Sections

NGP to use Skyhook Wireless, as Nintendo questions 3G use

Iwata believes data fees will limit adoption

Skyhook Wireless has announced that their technology will be used in Sony's forthcoming NGP console, allowing the device to track its geographical location for use in games and other apps.

The technology uses a combination of Wi-Fi, GPS and mobile phone tower triangulation to pinpoint a device's location as accurately as possible.

No specific applications have yet been announced, but Skyhook's software is already used by Facebook and Foursquare to personalise content. The technology can also be used with regional leaderboards, finding nearby players with the same games, or enabling localised content.

'The launch of NGP is the latest in a long line of innovations over the past years that demonstrate how the PlayStation brand continues to push the game industry forward,' said Masaaki Turuta chief technology officer of Sony Computer Entertainment.

'Precise location information is increasingly central to the portable entertainment experience. Skyhook's Core Engine will provide NGP with superior location capabilities,' he added.

Although Skyhook's technology makes use of the NGP's 3G functionality, Nintendo has again queried its use and suggested that it will only split the portable console's potential userbase.

Speaking to the Asahi Shimbun newspaper, as translated by website Andriasang, Nintendo president Satoru Iwata said that the fees required for 3G would be prohibitive to many potential users.

Sony has already confirmed that both 3G and non-3G versions of the NGP will be released, the latter at a lower price point.

In the same interview Iwata also commented on the increased competition from Apple's iOS platforms, saying: 'We're at a period where it will be difficult to keep the value of our content if we are unable to offer experiences that can't be had on smartphones.'

Related stories

PS3 was "a stark moment of hubris" - Layden

Sony Interactive Entertainment Worldwide Studios chairman reflects on last generation's missteps and how the company changed course for PS4

By Brendan Sinclair

UK charts: Spider-Man is fastest-selling game of the year

Most successful week one for a Marvel game

By Christopher Dring

Latest comments (3)

Private Industry 7 years ago
If people don`t like the 3G fees (still not known what the price will be for 3G use) they can just get the cheaper non 3G version. I don`t see a split in the potential userbase. It`s not like it makes it a completely different system it`s just a different way to access the internet. 3G isn`t required for GPS either, but instead of "you are within 10 meters of this radius" you get "you are within 100 meter of this radius".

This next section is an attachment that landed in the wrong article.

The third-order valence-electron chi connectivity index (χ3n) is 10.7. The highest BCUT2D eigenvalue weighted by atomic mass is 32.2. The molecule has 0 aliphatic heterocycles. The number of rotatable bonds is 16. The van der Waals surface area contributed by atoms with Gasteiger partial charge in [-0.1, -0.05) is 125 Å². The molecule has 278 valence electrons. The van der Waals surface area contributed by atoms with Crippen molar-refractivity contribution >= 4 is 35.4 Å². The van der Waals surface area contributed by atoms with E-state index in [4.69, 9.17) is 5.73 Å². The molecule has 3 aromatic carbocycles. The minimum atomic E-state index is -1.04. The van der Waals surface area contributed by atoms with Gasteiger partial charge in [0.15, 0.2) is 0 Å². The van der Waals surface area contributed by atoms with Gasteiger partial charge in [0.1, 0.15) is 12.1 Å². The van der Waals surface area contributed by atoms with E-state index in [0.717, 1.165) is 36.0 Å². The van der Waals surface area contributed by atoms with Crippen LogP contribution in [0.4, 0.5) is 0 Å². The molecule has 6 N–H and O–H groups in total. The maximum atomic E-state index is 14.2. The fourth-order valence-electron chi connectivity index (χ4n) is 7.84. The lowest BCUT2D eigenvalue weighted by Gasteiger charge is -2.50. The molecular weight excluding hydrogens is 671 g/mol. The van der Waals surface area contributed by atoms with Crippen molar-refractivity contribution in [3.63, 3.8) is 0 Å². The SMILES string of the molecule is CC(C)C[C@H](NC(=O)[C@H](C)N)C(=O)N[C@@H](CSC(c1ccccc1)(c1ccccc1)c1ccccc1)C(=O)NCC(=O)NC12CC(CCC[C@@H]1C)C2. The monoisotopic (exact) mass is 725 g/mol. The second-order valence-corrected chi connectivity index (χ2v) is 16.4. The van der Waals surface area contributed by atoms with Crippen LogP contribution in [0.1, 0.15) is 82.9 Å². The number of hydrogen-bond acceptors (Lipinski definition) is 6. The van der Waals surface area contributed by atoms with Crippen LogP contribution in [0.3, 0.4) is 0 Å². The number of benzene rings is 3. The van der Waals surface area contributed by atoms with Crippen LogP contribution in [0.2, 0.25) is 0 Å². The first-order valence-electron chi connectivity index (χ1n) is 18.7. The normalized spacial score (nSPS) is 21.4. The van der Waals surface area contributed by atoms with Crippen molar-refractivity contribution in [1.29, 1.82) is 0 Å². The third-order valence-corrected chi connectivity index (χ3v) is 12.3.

0Sign inorRegisterto rate and reply
Mike Wells Writer 7 years ago
It may be that, like the iPad, only the 3G version will have GPS - you either take the Wi-Fi one because you are mostly going to use it at home (and GPS is rubbish indoors anyway so you can't rely on it for a good user experience) or go for the full "use when mobile" version so you can use assisted GPS (and Wi-Fi positioning) for accuracy and speed. If that is the case then the latter will naturally be more expensive (and the 3G fees are still unknown), which suggests relatively low take-up, especially outside the more "mobile" countries like Japan.
0Sign inorRegisterto rate and reply
Haven Tso Web-based Game Reviewer 7 years ago
It also depends on the content that uses that function. I'm sure DS / 3DS can perform similar function but in a more restricted manner, considering some museums use DS as a virtual tour guide inside the building already. It will be interested to know where Sony is taking the NGP, is it just another overpriced portable PS3 or it is actually something different to offer to gamers?
0Sign inorRegisterto rate and reply

Sign in to contribute

Need an account? Register now.